In a powerful speech to a joint session of Congress Thursday morning, Pope Francis pushed the United States to confront several political issues that tend to divide Republicans and Democrats, including immigration, climate change, the Iran deal, Cuba, poverty, and the death penalty. His speech noted that politics "cannot be a slave to the economy and finance." He didn't chastise any political party, and he, not surprisingly, had a clear but brief reference to opposing abortion. But overall, his address had a progressive cast.
Here are the most powerful quotes, according to the prepared text:
On climate change: "I call for a courageous and responsible effort to redirect our steps and to avert the most serious effects of the environmental deterioration caused by human activity. I am convinced that we can make a difference and I have no doubt that the United States—and this Congress—have an important role to play. Now is the time for courageous actions and strategies, aimed at implementing a culture of care and an integrated approach to combating poverty, restoring dignity to the excluded, and at the same time protecting nature." (Democrats stood to applaud the pope's remarks on climate change, while many Republicans remained seated. The pope's message was more muted than his remarks on the issue Wednesday when he spoke at the White House."
On abolishing the death penalty: "I am convinced that this way is the best, since every life is sacred, every human person is endowed with an inalienable dignity, and society can only benefit from the rehabilitation of those convicted of crimes. Recently my brother bishops here in the United States renewed their call for the abolition of the death penalty. Not only do I support them, but I also offer encouragement to all those who are convinced that a just and necessary punishment must never exclude the dimension of hope and the goal of rehabilitation."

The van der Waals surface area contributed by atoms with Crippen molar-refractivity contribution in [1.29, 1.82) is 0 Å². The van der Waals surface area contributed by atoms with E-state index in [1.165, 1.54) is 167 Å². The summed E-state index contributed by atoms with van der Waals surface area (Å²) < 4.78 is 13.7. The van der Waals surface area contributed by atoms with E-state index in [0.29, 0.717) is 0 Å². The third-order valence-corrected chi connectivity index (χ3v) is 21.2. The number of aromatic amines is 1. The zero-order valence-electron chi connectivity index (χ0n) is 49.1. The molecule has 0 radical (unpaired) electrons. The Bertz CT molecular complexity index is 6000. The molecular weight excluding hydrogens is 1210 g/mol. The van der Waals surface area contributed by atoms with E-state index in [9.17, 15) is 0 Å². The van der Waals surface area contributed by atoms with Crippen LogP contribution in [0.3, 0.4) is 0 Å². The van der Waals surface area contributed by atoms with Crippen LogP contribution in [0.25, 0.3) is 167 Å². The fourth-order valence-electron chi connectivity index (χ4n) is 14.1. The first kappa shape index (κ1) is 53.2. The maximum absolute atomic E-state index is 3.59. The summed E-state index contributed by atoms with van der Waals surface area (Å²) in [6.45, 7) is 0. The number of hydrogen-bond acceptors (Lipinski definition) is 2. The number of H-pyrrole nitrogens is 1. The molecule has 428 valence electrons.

On abortion: "The Golden Rule also reminds us of our responsibility to protect and defend human life at every stage of its development." (This was his only direct reference to abortion in the speech.)
On same-sex marriage: The closest he came to addressing same-sex marriage was in a passage about the importance of family. "I cannot hide my concern for the family, which is threatened, perhaps as never before, from within and without. "Fundamental relationships are being called into question, as is the very basis of marriage and the family. I can only reiterate the importance and, above all, the richness and the beauty of family life." (This did not appear to be an explicit denouncement of marriage equality.)
On Iran and Cuba: "When countries which have been at odds resume the path of dialogue—a dialogue which may have been interrupted for the most legitimate of reasons—new opportunities open up for all. This has required, and requires, courage and daring, which is not the same as irresponsibility. A good political leader is one who, with the interests of all in mind, seizes the moment in a spirit of openness and pragmatism. A good political leader always opts to initiate processes rather than possessing spaces."